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Meralgia Paresthetica

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Other Names

  • Meralgia Paresthetica (MP)
  • Entrapment of the Lateral Cutaneus Nerve of the Thigh
  • Entrapment of the Lateral Femoral Cutaneous Nerve
  • Entrapment of Nervus Cutaneous Femoris Lateralis
  • Bernhardt-Roth Syndrome
  • LCN (lateral cutaneous nerve) neuralgia
  • LFCN Neuropraxia

Background

History

  • MP first described by Hager in 1885 (need citation)
  • Named by Roth in 1895 (need citation)

Epidemiology

  • General
    • Average age is 30-40 years
    • Males greater than females
    • Cases are bilateral about 20% of the time[1]
  • Incidence
    • Rate of 32.6 - 43 cases per 100,000 patient years in the general population[2]
    • 247 cases per 100,000 patient years in individuals with diabetes mellitus[3]

Pathophysiology

Anatomy and distribution of lateral femoral cutaneous nerve
  • General
    • MP is characterized by nerve entrapment resulting in pain, paresthesias, and sensory loss within the distribution of the LFCN
    • Paucity of research makes diagnosis, treatment challenging

Etiology

  • Idiopathic or spontaneous
    • No clear cause often associated with multiple risk factors
    • Mechanical risk factors refers to increased abdominal pressure (pregnancy, obesity, belts, corsets, tight pants)
    • Metabolic risk factors include lead poisoning, Alcoholism, Hypothyroidism, and Diabetes
  • Iatrogenic
    • Associated with surgical procedures including hip arthroplasty, anterior hip resufracing, spinal surgery
    • Goulding et al estimated 81% of patients had LFCN neuropraxia following THA[4]
    • Gupta et al found 13/110 (12%) patients had LFCN neuropraxia following posterior lumbar spine surgery[5]
    • Mirovsky estimated about 20% of spine surgery cases develop LFCN neuropraxia[6]
    • Less commonly linked to iliac bone harvesting, open and laparoscopic appendectomy, cesarean section with epidural analgesics, and OBGYN surgery

Pathoanatomy


Risk Factors


Differential Diagnosis

Differential Diagnosis Hip Pain

Differential Diagnosis Thigh Pain


Clinical Features

  • History
    • A careful review of history to identify risk factors should be performed
    • Patients may characterize pain as burning, numbness, muscle aches, coldness, lightning pain, or buzzing
    • Location is typically primarily lateral thigh (73%), anterior thigh (26%)[13]
    • Symptoms may wax or wane
    • May be worse with prolonged standing and walking
    • May be alleviated with sitting
  • Physical Exam: Physical Exam Hip
    • There may be reproducible tenderness on the lateral aspect of the Inguinal Ligament where the nerve crosses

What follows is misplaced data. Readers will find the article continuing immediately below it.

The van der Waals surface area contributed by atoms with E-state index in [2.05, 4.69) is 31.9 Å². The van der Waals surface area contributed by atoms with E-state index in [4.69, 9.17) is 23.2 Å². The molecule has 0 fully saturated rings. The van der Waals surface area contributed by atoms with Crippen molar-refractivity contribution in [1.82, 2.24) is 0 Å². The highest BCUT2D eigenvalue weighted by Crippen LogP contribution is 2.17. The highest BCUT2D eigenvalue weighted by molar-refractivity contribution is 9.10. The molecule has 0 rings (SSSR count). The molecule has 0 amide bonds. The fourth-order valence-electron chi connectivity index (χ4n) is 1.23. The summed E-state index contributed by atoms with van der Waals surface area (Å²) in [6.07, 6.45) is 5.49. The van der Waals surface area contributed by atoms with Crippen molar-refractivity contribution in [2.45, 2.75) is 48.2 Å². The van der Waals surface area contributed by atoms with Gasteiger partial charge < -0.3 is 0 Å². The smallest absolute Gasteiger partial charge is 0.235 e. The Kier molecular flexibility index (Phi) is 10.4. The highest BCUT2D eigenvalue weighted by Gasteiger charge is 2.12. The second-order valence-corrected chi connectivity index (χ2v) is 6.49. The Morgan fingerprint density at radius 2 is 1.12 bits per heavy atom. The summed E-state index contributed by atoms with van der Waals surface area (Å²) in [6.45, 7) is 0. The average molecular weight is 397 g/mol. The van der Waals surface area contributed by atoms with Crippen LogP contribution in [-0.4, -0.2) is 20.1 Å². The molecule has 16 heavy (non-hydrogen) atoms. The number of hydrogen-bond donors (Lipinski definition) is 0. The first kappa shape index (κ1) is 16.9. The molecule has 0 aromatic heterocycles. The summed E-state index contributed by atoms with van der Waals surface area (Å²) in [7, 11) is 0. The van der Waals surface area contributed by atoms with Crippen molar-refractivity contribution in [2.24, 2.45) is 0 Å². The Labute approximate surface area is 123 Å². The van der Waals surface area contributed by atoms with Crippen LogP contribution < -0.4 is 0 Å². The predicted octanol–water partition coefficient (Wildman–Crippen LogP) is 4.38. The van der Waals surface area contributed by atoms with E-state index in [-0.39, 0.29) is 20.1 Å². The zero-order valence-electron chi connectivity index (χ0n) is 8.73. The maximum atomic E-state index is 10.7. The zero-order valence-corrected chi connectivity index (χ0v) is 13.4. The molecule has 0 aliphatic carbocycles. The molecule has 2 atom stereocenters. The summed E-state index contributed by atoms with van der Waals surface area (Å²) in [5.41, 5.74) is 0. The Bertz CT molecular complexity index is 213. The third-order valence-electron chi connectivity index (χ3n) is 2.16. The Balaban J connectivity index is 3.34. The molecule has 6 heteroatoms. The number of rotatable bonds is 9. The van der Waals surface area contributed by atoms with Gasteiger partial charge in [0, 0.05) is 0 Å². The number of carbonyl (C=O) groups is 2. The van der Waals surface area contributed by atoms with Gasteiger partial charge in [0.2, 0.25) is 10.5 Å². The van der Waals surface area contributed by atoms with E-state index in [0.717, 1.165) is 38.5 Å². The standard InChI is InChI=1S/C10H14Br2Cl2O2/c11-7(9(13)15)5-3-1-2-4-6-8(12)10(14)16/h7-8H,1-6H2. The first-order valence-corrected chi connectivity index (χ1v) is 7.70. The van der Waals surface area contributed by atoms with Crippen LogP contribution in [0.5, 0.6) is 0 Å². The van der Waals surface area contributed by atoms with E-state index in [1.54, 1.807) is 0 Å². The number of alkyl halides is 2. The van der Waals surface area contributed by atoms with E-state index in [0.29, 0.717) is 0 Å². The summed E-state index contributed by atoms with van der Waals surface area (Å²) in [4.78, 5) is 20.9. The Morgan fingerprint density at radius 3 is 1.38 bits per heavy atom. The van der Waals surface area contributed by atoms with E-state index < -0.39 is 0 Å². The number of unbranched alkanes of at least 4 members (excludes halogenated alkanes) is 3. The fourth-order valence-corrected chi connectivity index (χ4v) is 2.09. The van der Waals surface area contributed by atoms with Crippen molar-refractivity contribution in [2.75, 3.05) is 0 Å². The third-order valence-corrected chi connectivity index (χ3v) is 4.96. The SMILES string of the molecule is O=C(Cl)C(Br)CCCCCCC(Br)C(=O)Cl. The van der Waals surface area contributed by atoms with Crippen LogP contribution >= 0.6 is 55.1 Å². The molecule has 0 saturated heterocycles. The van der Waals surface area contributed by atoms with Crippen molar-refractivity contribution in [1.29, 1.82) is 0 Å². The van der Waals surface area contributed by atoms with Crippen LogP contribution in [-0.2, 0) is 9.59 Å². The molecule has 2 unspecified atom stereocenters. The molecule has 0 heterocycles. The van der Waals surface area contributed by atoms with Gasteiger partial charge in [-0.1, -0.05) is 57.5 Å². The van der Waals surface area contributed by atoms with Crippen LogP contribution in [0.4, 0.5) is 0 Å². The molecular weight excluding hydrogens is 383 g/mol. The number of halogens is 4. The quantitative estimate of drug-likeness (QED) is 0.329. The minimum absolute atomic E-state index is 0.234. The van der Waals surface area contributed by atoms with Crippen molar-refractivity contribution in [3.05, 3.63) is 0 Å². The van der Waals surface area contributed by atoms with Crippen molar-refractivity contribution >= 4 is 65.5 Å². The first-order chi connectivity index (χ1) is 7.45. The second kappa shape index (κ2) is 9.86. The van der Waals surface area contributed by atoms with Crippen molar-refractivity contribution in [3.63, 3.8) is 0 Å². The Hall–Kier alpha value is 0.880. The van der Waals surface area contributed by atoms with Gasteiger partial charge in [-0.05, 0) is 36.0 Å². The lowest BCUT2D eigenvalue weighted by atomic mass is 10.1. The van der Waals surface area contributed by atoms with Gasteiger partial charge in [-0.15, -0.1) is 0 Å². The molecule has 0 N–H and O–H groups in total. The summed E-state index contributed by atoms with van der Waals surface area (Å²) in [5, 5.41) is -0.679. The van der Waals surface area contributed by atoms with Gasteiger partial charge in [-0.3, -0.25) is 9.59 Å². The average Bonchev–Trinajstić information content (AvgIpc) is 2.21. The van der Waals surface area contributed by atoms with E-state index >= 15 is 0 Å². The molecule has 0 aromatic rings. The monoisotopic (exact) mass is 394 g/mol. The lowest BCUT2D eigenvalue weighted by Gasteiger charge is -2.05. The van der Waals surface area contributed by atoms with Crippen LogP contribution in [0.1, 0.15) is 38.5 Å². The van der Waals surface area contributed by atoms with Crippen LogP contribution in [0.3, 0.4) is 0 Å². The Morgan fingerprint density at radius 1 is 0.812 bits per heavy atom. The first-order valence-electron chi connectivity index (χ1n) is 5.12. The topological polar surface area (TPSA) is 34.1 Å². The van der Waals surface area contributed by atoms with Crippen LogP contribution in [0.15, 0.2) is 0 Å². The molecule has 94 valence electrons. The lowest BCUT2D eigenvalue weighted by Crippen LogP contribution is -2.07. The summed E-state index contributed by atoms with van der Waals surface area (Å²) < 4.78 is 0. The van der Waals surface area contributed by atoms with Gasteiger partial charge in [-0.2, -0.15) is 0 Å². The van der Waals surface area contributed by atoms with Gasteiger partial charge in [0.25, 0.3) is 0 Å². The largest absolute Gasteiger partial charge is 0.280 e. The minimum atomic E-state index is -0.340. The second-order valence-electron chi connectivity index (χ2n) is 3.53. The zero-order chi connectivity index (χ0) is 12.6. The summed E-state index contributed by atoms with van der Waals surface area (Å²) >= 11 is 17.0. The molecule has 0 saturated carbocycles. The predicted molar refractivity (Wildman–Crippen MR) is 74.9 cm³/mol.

• In some cases, hair loss may be evident due to recurrent friction or rubbing[14]
  • Special Tests

Evaluation

Ultrasound guided lateral femoral cutaneous nerve block

EMG/NCS

  • Findings
    • Somatosensory evoked potentials (81.3% sensitivity)[15]
    • Sensory nerve conduction (65.2% sensitivity)
  • Limitations
    • Increased body habitus

MRI

  • Magnetic Resonance Neurography (MRN) has been utilized
  • Chabara et al blinded two radiologists to 11 confirmed and 28 control cases[16]
    • Sensitivity: 71-73%
    • Specificity: 94-95%
    • PPV: 71-79%
    • NPV: 94%
    • Diagnostic Accuracy: 90-91%

Diagnostic Nerve Block

  • Consider diagnostic block where the LFCN exits the pelvis at the inguinal ligament
    • Approximate site of injection is 1cm medial and inferior to the ASIS or at the point of maximum pain

Classification

  • Idiopathic vs Iatrogenic

Management

Prognosis

  • Most cases cases of MP have a favorable course
    • 85% will recover with conservative treatment[17]

Nonoperative

  • General
    • Goal: If known, treat underlying cause (i.e. diabetes, occupational risks, etc)
    • Relative rest from offending activities
    • Protection of the affected area
  • Analgesics
  • Physical Therapy
  • Manual Therapy
    • Case reports and series suggest Active Release Techniques (ART), mobilization/ manipulation for the pelvis, myofascial therapy for the rectus femoris and illiopsoas, transverse friction massage of the inguinal ligament, stretching exercises for the hip and pelvic musculature, and pelvic stabilization/abdominal core exercises may help[18][19]
  • Kinesiology Taping
    • Kalichman et al found improvement in symptoms in a small pilot study[20]

Procedures

  • Acupuncture
    • Case series suggests benfit when combined with cupping[21]
  • Corticosteroid Injection
    • Taglifi injected 20 patients with EMG confirmed MP[22]
      • 16/20 (80%) had improvement at 1 week post injection
      • 100% of patients experienced a complete resolution of symptoms and significant improvements on the QOL scale
    • Tumber et al also demonstrated efficacy of CSI after 2 injections spaced out 3 weeks apart[23]